Good food for thought.  Thanks Mike.

One more: Motives

Introvert I am, I’m also analyzing my motives for how I’m blogging, and why I’m blogging at all.

My space.  Life gets crowded sometimes.  Work and family roles fill up most of it.  I guess I’m seeking a space all of my own, a “studio” (even if just a virtual studio) where I can work on being (and figuring out) Me.

Publishing.  This is the biggest motivation.  As a web developer, I’ve built a ton of stuff I want to share with the world.  I started doing this a couple years ago and self-publishing it in a section of my business site.  It’s always seemed a bit odd, though, since it wasn’t really business.  (Giving away stuff for free doesn’t pay the bills now does it?).  Furthermore, if that business ever went away, I’d still want to keep doing and publishing that stuff.

Self-Unification:  Sounds weird, and it is.  It falls somewhere between the first two, and has bothered me recently.  It was the final straw that got me here typing now.  I tend to cope with the complications of life by compartmentalizing my life, but many things fit more than one compartment.  The aforementioned publishing issue is one major symptom of this.

I guess these are all facets of the same issue.  I’m a developer at heart (I’d keep coding even if I was suddenly independently wealthy), and that creates tensions I have problems rectifying.  If I was only a developer by day, it’d be fine — I’d leave work at work.  I can’t leave it there though.

Heck, the reason I chose this profession is a story of its own, but one highlight is this:  I was just starting my 4th year of an English Lit degree circa 1997, and still didn’t know what I was going to do with it (and was not a little panicky about that).  I was wrapping up my 2nd or 3rd website when my “A-ha!” moment happened — I realized that a) I loved what I was doing, and b) I could get paid to do it.

I think my second “A-ha” has been more gradual.  A major part of it has been the blog phenomenon (I’ll never forget my confusion at how google suddenly started returning a bunch of schmo developer’s personal sites when I was doing work research, and how it was not only extremely pertinent, but often better than the official documentation!).  Another big part was reading the fairly amazing Cluetrain Manifesto (read it now!), which pretty much just verbalized what had been churning.  This “A-ha” is basically that business is about people, including me, and so I can’t treat my career (my calling?) like a job.  It’s not just what I do, or where I spend 8hrs/day — it’s part of me.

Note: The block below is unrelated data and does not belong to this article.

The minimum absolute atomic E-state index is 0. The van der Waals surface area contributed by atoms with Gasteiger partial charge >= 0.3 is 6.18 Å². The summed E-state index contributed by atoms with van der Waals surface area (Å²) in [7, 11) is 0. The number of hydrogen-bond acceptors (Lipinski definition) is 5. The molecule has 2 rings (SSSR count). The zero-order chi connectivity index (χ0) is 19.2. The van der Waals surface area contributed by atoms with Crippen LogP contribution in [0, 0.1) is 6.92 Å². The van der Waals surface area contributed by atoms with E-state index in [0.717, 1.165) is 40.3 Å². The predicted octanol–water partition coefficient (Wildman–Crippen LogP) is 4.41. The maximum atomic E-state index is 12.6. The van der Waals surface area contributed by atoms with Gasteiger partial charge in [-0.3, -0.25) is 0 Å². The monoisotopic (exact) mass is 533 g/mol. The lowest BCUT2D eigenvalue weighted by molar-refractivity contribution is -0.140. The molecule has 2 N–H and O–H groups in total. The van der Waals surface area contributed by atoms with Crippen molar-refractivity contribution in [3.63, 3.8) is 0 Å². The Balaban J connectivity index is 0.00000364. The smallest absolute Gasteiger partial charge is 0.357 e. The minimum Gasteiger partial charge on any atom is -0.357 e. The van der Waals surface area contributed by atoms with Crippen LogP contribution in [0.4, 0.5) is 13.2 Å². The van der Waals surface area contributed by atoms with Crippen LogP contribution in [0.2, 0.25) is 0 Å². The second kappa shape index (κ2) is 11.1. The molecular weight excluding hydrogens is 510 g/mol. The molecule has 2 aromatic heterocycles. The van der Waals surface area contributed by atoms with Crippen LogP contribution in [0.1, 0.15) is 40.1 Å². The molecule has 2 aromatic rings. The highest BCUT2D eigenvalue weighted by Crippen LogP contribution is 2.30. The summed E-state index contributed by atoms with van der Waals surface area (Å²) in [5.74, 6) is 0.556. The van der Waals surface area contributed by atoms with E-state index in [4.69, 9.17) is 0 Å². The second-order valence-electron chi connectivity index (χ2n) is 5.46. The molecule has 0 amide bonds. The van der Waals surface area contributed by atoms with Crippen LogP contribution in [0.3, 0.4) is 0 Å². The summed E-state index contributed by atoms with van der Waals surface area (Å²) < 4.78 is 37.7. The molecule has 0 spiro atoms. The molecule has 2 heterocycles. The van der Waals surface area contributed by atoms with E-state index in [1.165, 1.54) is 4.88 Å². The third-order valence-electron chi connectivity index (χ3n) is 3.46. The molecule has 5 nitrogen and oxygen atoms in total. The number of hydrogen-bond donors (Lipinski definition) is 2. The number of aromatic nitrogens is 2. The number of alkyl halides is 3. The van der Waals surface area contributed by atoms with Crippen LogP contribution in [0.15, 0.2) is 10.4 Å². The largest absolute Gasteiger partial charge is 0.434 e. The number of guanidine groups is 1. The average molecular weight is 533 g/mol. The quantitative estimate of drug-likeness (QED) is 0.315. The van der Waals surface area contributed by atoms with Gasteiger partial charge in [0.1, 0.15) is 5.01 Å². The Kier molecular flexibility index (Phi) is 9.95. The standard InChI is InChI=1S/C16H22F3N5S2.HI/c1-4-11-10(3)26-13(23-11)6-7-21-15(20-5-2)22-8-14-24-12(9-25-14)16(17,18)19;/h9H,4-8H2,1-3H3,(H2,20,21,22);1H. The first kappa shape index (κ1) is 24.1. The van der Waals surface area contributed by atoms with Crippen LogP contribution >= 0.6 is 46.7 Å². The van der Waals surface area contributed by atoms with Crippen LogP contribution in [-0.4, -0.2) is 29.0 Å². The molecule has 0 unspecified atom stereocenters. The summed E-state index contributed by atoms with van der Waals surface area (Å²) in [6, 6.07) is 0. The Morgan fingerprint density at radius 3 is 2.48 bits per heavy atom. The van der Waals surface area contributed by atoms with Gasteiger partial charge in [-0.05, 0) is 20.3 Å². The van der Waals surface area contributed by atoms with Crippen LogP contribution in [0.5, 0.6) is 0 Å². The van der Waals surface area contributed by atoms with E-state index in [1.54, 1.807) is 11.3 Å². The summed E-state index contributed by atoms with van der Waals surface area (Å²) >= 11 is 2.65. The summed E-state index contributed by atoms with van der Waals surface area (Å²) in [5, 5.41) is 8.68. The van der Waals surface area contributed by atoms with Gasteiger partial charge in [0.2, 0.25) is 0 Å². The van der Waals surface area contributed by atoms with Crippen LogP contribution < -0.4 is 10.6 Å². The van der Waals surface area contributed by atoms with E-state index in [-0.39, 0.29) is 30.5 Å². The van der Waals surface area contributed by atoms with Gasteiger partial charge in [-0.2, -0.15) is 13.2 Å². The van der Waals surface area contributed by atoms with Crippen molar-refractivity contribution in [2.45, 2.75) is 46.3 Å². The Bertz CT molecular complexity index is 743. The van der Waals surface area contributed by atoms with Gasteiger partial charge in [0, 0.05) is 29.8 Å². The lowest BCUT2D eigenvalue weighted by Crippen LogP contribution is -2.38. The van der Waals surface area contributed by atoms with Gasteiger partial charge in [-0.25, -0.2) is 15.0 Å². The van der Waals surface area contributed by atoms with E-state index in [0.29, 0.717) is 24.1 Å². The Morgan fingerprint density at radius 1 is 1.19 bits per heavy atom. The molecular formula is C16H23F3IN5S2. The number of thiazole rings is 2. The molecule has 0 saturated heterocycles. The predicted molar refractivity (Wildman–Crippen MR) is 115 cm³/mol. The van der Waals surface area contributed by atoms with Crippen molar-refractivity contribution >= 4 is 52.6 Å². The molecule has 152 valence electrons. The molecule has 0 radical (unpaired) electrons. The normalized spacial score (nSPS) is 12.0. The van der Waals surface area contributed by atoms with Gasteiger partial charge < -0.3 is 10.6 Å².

I consider myself extremely fortunate to have found a profession I love (even if it’s still by the “sweat of my brow” ), but I guess that love needs its own space.

I love to code.

(Perhaps that should by my blog tagline?)

Blah Blah BLAH! (aka Goals)

Sheesh, it’s been mere minutes, and that opening post already looks to me like verbal-diarrhea!  That’s the problem with thinking while you talk.

I know I said it was “about me” and all that junk, but what’s the point if even I don’t want to look at it?!?  This is the web after all.  I’ve been reading almost 200 blogs for a couple years now, and I’ve gotten to be a way better skimmer than I ever was in school. 

So: why say it if nobody read it?  

It’s a battle between Expression and Communication.  To define: Expression is about simply “getting something out”.  Communication is about “getting something in” — into someone else’s head.  Apparently I look at language and the web as a medium of communication, but not expression? 

Is Expression of an idea valid on its own, even if nobody hears it?  Why do we speak?  (If a tree falls in a forest and nobody hears it….)

I dunno.  Perhaps I should just boil stuff down anyway. 

I’ll try a list — they’re hard to make wordy. My intentions:

  • Voice: be open and uninhibited, but succinct
  • Subjects: